The first terminal and console access server to use Linux as the embedded OS.
The TS2000 is a terminal and console access server that can be used by ISPs, ASPs and e-retailers to remotely and securely manage serial console ports in server farms. As a terminal server, the TS2000 connects local or remote clients to the Ethernet LAN, allowing both ISPs and corporate remote-access applications to use serial lines and analog modems. As a console access server it connects to the console ports of servers and networking equipment and allows the system administrator to remotely and securely monitor and manage servers.
Features include RADIUS socket authentication, direct Telnet to serial ports, secure shell connections (SSH), IP packet filtering and RFC2217 support. The TS2000 supports up to 32 RS-232 serial ports in 1U of rack space.
Applications include console port management, dialup remote access, industrial/commercial automation and Ethernet-attached serial board replacement.
Manufacturer: Cyclades Corporation
Suggested Retail Price: $2,741 US
Newest member of the DIL/NetPC family.
SSV Embedded Systems introduced the ADNP/1486, a small PC/AT-based embeddable single-board computer module that plugs into a standard 128-pin Quad-in-Line (QIL) socket. The miniature PC comes with embedded Linux pre-installed in Flash memory and includes a full TCP/IP stack, a Telnet server for remote login, an FTP server and an embedded web server with CGI.
Based on a 3-bit, low-power AMD 486SX processor with 100MHz, the ADNP/1486 provides a complete embedded-PC/AT architecture, plus 16MB of DRAM and 4MB of Flash. Peripheral functions include a COM1 serial port, 20 digital I/O lines and a 16-bit ISA expansion bus interface with programmable chip selects for connecting external logic and devices via the 128-pin QIL socket interface.
Manufacturer: SSV Embedded Systems
Suggested Retail Price: $225 US in quantities of 1,000
Board functions in industrial temperature range of -40° to 85° C.
WinSystems has made available the LPM-TX STD Bus single-board computer, an industrial-grade product based on the Intel Tillamook Pentium processor. The SBC is based on x86 processors and supports PC-compatible software, has long-term availability and offers extended termperature operation. It provides a migration path for STD Bus systems while maintaining hardware, I/O and software compatibility over a full industrial temperature range. Designed for systems that need a small format board that is PC-compatible, it is targeted at embedded and industrial application.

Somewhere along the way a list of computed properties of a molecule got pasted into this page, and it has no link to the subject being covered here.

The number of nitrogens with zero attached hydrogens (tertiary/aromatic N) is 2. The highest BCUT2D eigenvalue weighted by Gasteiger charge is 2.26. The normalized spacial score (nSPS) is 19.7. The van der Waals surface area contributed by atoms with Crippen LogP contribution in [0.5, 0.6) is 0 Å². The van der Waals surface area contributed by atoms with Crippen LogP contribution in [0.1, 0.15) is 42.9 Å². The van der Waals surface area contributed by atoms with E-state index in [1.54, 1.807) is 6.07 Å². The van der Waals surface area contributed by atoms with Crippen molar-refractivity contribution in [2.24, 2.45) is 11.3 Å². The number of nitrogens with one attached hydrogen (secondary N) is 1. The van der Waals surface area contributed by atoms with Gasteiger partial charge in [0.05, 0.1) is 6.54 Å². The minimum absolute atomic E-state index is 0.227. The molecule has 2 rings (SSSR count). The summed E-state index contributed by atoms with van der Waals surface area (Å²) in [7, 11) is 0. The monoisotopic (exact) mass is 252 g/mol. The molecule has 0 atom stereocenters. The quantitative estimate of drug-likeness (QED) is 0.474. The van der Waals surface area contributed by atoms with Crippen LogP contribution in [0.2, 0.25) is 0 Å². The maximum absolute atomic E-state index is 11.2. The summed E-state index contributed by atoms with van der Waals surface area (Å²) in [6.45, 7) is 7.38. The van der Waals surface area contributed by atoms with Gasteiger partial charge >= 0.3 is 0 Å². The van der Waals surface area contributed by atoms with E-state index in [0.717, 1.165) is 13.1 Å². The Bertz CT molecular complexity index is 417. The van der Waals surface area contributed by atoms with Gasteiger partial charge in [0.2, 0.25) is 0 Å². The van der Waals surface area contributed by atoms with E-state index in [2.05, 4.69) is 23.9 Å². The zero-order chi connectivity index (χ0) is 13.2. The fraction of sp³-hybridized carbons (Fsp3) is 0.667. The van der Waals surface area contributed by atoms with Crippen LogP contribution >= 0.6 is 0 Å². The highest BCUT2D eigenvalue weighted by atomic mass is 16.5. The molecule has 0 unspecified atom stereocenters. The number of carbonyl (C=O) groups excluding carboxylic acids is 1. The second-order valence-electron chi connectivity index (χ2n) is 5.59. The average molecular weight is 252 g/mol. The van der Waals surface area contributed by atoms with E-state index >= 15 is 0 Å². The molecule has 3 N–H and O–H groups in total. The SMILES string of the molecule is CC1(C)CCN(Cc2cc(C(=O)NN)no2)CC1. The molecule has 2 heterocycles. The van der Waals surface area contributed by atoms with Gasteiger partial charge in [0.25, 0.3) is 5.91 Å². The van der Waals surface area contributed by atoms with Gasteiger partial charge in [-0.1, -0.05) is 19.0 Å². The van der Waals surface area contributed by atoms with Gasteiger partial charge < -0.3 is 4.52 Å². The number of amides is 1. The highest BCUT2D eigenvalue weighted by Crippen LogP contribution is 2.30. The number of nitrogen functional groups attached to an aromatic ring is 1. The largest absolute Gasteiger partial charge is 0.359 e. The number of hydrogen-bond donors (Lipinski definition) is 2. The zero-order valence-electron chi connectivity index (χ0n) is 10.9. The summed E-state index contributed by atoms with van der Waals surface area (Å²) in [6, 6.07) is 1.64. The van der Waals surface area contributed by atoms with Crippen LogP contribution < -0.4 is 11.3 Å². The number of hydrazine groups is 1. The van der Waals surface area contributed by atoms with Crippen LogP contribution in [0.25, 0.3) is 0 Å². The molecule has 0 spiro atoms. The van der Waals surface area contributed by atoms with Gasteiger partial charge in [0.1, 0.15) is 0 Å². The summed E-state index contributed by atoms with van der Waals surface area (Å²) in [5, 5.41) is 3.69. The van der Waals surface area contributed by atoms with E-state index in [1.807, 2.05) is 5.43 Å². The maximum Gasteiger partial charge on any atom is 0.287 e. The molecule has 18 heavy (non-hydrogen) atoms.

The LPM-TX operates at a system clock of 166MHz and includes 16KB of code and 16KB of data cache, plus a floating-point processor for math-intensive applications. It comes with either 32MB or 64MB of surface mounted synchronous DRAM, and the SDRAM is soldered directly to the printed circuit board to protect against shock and vibration. An onboard 32-pin socket supports up to a 288MB M-Systems Disk-On-Chip Flash memory device for use as a solid-state disk. The Intel 430TX PCI chip set contains core logic to provide PC-compatibility for the I/O and bus interface, including the keyboard controller, 16-channel interrupt controller and real-time clock.
Onboard peripherals include seven DMA controllers, three 16-bit counter/timers, two interrupt controllers, keyboard controller, speaker port and battery-backed, real-time clock. Two independent serial channels, each with RS-232 and optional RS-422/485 levels, USB port, LPT interface and a mouse port are also included, all on a single 4.5" × 7.0" STD Bus board.
Manufacturer: WinSystems, Inc.
Model: LPM-TX STD Bus SBC
Suggested Retail Price: $995 US with 32MB SDRAM
Practical Task Scheduling Deployment
July 20, 2016 12:00 pm CDT
One of the best things about the UNIX environment (aside from being stable and efficient) is the vast array of software tools available to help you do your job. Traditionally, a UNIX tool does only one thing, but does that one thing very well. For example, grep is very easy to use and can search vast amounts of data quickly. The find tool can find a particular file or files based on all kinds of criteria. It's pretty easy to string these tools together to build even more powerful tools, such as a tool that finds all of the .log files in the /home directory and searches each one for a particular entry. This erector-set mentality allows UNIX system administrators to seem to always have the right tool for the job.
Cron traditionally has been considered another such a tool for job scheduling, but is it enough? This webinar considers that very question. The first part builds on a previous Geek Guide, Beyond Cron, and briefly describes how to know when it might be time to consider upgrading your job scheduling infrastructure. The second part presents an actual planning and implementation framework.
Join Linux Journal's Mike Diehl and Pat Cameron of Help Systems.
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With all the industry talk about the benefits of Linux on Power and all the performance advantages offered by its open architecture, you may be considering a move in that direction. If you are thinking about analytics, big data and cloud computing, you would be right to evaluate Power. The idea of using commodity x86 hardware and replacing it every three years is an outdated cost model. It doesn’t consider the total cost of ownership, and it doesn’t consider the advantage of real processing power, high-availability and multithreading like a demon.
This ebook takes a look at some of the practical applications of the Linux on Power platform and ways you might bring all the performance power of this open architecture to bear for your organization. There are no smoke and mirrors here—just hard, cold, empirical evidence provided by independent sources. I also consider some innovative ways Linux on Power will be used in the future.Get the Guide